But is anything more quintessentially American than a saga of Texas and oil, family and loyalty, greed and racism, tradition and change, big vistas and small minds? It’s the stuff of Edna Ferber’s epic 1952 novel Giant, now an epic and excellent Michael John LaChiusa musical at the Public Theater.
Together with playwright Sybille Pearson, Mr. LaChiusa has created a beautiful and important near-opera of 20th-century America. It is both a family story—the sprawling Benedict clan, centered on the rancher Bick Benedict (a marvelous Brian D’Arcy James, who is finally again allowed to do more than make salads and be cuckolded), his East Coast intellectual wife, Leslie (an equally good Kate Baldwin), and their two kids, a bookish boy called Jordy (Bobby Steggert) and his tomboy sister, Luz (Mackenzie Mauzy)—and a broader look at a society.
It is, in that respect, and in its setting and some of its themes, not entirely dissimilar to the Reagan-era TV fantasy Dallas, if with less extravagant hairdos. (If it were up to me, I’d have jettisoned the snippet of dialogue about a pillow embroidered “JR.”) But this rises far above soap opera, not least because of the delicate and sensitive portrayals of those family relationships. Bick and Leslie lose hold of each other, but they settle into an awkward, ongoing silence, not an explosive divorce. Bick can’t understand Jordy, and is disappointed by him, but he also never rejects him.
Michael Greif’s staging suspends the orchestra over the stage, calling special attention to Mr. LaChiusa’s lush score and the 17-piece orchestra playing it, much as the retracting Vivian Beaumont stage highlighted the music in the 2008 revival of South Pacific. But by cutting the height of the stage in half, Mr. Greif has also, paradoxically, made the playing space seem bigger—a long, wide horizon, running on forever in the distance. On a tiny downtown stage, it’s wide-open America.
The Good Mother, in a New Group production at Theatre Row, is another family story, but instead a very intimate one.
Gretchen Mol plays Larissa, who is the titular good mother, or is at least trying to be a good one. She’s single and struggling, but she’s got a house, just over the Bronx line in Westchester, and her own business, and is dedicated to her autistic daughter. She also has a history as an addict who spent time as a teenager in a support group for troubled youths, and she may or may not have had an inappropriate relationship with the group’s leader, Joel (Mark Blum), an unorthodox therapist. There are also appearances by Joel’s troubled son, Angus (Eric Nelsen), whom Larissa accuses of sexual impropriety toward her nonverbal daughter and who accuses Larissa of sexual impropriety toward him; Jonathan (Darren Goldstein), the trucker Larissa gets involved with; and Buddy (Alfredo Narciso), Larissa’s long-ago ex, also from the support group, who’s now a cop on the verge of making lieutenant.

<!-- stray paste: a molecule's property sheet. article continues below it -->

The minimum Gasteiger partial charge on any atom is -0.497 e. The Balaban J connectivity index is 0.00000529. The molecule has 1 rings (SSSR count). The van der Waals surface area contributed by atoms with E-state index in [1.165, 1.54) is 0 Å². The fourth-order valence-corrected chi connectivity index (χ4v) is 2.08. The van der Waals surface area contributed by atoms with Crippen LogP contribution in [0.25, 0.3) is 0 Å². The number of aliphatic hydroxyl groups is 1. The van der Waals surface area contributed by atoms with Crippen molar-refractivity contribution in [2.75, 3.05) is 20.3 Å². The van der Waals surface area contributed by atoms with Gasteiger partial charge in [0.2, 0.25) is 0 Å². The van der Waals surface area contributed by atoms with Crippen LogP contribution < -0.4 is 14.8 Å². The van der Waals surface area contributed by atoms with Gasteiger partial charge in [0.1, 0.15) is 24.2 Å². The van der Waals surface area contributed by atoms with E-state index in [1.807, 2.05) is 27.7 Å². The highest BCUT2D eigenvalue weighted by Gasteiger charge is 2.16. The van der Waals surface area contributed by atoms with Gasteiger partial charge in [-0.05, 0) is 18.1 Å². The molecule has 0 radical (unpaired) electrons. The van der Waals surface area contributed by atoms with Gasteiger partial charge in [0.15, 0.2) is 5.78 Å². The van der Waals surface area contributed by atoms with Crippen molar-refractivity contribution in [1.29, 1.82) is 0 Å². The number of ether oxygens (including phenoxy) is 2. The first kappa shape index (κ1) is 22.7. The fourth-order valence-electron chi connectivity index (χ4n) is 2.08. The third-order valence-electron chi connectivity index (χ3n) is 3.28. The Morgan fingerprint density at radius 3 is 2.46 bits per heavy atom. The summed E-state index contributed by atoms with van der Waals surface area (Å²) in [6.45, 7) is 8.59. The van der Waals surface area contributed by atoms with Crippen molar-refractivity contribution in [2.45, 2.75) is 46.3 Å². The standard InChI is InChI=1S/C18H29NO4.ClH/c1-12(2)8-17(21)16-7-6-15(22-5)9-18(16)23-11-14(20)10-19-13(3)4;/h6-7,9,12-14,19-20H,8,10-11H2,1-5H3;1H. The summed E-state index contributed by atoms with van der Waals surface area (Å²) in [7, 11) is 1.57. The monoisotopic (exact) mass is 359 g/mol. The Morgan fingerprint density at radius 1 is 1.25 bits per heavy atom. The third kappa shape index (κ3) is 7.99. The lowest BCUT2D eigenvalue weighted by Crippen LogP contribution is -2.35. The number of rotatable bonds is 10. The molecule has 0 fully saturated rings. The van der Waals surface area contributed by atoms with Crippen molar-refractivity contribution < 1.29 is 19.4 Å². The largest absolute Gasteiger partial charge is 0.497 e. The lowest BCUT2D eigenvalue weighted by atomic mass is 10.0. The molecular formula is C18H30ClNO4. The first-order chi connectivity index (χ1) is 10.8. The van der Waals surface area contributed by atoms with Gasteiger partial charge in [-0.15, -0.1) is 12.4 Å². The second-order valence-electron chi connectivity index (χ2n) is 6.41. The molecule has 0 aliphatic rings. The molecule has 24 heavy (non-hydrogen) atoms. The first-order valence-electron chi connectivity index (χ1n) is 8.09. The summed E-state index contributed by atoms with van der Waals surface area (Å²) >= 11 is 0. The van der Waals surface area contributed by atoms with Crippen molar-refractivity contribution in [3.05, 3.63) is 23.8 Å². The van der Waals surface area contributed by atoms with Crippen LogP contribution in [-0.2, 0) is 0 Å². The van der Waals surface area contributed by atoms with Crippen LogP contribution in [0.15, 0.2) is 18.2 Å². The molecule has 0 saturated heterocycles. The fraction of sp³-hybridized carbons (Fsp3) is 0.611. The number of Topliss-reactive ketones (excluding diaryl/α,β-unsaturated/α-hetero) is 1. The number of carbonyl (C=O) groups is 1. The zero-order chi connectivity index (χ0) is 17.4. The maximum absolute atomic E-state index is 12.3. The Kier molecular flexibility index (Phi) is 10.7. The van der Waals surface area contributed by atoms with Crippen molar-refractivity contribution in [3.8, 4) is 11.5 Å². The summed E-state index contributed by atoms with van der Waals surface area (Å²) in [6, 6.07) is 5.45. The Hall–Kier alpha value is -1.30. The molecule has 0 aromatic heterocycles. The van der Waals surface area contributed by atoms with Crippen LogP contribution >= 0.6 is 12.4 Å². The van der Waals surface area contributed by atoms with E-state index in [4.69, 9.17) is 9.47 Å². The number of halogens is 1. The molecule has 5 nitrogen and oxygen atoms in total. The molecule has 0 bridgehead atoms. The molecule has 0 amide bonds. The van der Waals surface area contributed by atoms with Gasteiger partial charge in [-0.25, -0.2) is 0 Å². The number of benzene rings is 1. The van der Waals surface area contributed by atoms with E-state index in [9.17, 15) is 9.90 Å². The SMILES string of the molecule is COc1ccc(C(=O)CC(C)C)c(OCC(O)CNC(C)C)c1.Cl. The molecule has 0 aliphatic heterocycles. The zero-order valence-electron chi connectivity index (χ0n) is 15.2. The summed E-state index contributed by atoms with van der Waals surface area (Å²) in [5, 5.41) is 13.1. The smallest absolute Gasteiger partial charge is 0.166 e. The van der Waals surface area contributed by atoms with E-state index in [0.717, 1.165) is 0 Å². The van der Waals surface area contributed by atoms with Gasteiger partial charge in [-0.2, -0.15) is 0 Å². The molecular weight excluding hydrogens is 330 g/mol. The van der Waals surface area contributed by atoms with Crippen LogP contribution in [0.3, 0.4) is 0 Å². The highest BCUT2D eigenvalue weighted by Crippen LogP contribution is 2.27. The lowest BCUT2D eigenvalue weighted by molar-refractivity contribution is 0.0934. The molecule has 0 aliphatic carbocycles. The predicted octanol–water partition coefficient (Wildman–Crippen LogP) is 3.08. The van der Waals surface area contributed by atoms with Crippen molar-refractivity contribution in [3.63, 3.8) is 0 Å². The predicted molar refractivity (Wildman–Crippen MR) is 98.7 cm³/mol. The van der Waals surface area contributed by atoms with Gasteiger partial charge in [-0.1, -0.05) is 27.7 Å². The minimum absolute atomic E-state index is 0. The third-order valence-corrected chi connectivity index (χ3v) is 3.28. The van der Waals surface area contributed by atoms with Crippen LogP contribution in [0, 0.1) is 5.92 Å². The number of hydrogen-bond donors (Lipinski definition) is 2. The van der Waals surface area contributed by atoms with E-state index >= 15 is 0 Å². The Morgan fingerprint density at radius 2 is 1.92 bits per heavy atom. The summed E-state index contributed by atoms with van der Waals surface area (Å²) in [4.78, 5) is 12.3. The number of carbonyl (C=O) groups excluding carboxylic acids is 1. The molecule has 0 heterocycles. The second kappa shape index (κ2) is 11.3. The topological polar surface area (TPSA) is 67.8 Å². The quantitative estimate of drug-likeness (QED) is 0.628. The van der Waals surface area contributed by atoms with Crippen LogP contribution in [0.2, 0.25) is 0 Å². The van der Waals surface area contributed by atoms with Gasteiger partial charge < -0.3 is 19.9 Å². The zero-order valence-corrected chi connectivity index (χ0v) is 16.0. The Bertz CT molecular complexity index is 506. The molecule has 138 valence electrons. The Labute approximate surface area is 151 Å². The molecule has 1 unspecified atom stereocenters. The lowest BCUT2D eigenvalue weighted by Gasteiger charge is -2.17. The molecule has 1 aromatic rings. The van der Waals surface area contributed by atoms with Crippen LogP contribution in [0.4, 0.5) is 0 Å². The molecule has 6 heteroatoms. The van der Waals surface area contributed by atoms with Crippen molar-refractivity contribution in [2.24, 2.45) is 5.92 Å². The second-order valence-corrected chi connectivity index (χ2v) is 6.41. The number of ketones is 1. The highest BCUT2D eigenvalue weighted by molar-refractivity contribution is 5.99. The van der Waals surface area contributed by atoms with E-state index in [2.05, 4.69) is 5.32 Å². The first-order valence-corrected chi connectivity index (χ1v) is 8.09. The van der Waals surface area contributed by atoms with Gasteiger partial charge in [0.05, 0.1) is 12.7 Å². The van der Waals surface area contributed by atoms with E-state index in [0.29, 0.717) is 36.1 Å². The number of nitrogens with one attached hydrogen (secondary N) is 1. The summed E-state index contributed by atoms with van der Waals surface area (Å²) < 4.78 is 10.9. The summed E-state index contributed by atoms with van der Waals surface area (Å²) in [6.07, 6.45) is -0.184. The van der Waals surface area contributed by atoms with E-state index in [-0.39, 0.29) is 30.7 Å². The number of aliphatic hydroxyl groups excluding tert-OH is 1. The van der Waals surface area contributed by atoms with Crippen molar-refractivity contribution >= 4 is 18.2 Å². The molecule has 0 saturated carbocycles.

The play, written by Francine Volpe and directed by Scott Elliott, spends its time slowly revealing different takes on these different potential scandals, with no one’s version quite aligning with anyone else’s. Despite its tone of building dread, however, it never reaches the climax you feel you’re waiting for. Rather, we struggle through, engaged and curious, trying to piece everything together. Eventually we do, sort of, but we also don’t. Just like Larissa—which may be the point.
Murder Ballad, at Manhattan Theatre Club’s Off Off Broadway space in City Center, is a straightforward love triangle, performed as a rock opera. There’s not a lot of complexity to it, but thanks to the driving bar-band rock-’n’-roll score by composer and co-lyricist Juliana Nash, the intimate environmental staging by director Trip Cullman, and knockout performances by Will Swenson, as an obsessed downtown bar owner, John Ellison Conlee, as an uptown poet-turned-family man, Karen Olivo, as the woman who marries one but can’t forget the other, and Rebecca Naomi Jones, as the bar singer who narrates their story, it’s an intense, riveting 90 minutes.
Julia Jordan wrote the book and co-wrote the lyrics, and, in a form that demands archetypes rather than characters, there’s not much depth. But Mr. Cullman’s in-your-face direction—there’s a bar at center stage, many audience members sit at café tables, and the cast roams among the audience—and the immense talents of these top-notch singing actors (Ms. Olivo won a Tony for West Side Story; Mr. Swenson was nominated for one for Hair) combine to pull you into a quick, gripping tale.
That, and a tight four-piece rock band onstage never hurts.